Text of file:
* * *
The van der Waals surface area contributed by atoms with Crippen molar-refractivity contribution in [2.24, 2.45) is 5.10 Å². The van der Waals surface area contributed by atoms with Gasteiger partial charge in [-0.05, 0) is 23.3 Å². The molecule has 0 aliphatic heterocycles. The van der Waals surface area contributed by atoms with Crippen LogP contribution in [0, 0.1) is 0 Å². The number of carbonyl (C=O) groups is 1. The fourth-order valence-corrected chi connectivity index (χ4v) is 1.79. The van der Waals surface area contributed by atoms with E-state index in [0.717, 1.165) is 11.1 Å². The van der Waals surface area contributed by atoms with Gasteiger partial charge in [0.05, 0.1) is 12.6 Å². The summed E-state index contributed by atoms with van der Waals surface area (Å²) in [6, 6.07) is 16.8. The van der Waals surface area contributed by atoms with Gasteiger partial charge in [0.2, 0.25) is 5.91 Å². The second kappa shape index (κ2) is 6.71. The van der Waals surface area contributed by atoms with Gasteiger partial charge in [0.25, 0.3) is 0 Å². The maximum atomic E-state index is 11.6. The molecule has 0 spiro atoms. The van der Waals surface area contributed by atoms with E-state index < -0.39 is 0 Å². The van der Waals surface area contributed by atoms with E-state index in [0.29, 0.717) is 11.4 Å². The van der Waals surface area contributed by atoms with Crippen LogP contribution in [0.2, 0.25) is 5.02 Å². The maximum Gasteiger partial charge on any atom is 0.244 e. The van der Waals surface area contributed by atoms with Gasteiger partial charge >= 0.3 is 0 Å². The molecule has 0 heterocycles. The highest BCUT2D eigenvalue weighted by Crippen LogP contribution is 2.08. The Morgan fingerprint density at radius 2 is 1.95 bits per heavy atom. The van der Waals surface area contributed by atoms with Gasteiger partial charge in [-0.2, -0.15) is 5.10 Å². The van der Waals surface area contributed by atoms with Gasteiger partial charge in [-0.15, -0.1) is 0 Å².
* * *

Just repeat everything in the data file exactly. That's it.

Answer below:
The van der Waals surface area contributed by atoms with Crippen molar-refractivity contribution in [2.24, 2.45) is 5.10 Å². The van der Waals surface area contributed by atoms with Gasteiger partial charge in [-0.05, 0) is 23.3 Å². The molecule has 0 aliphatic heterocycles. The van der Waals surface area contributed by atoms with Crippen LogP contribution in [0, 0.1) is 0 Å². The number of carbonyl (C=O) groups is 1. The fourth-order valence-corrected chi connectivity index (χ4v) is 1.79. The van der Waals surface area contributed by atoms with E-state index in [0.717, 1.165) is 11.1 Å². The van der Waals surface area contributed by atoms with Gasteiger partial charge in [0.05, 0.1) is 12.6 Å². The summed E-state index contributed by atoms with van der Waals surface area (Å²) in [6, 6.07) is 16.8. The van der Waals surface area contributed by atoms with Gasteiger partial charge in [0.2, 0.25) is 5.91 Å². The second kappa shape index (κ2) is 6.71. The van der Waals surface area contributed by atoms with Gasteiger partial charge in [0.25, 0.3) is 0 Å². The maximum atomic E-state index is 11.6. The molecule has 0 spiro atoms. The van der Waals surface area contributed by atoms with E-state index < -0.39 is 0 Å². The van der Waals surface area contributed by atoms with E-state index in [0.29, 0.717) is 11.4 Å². The van der Waals surface area contributed by atoms with Crippen LogP contribution in [0.2, 0.25) is 5.02 Å². The maximum Gasteiger partial charge on any atom is 0.244 e. The van der Waals surface area contributed by atoms with Gasteiger partial charge >= 0.3 is 0 Å². The molecule has 0 heterocycles. The highest BCUT2D eigenvalue weighted by Crippen LogP contribution is 2.08. The Morgan fingerprint density at radius 2 is 1.95 bits per heavy atom. The van der Waals surface area contributed by atoms with Gasteiger partial charge in [-0.2, -0.15) is 5.10 Å². The van der Waals surface area contributed by atoms with Gasteiger partial charge in [-0.15, -0.1) is 0 Å².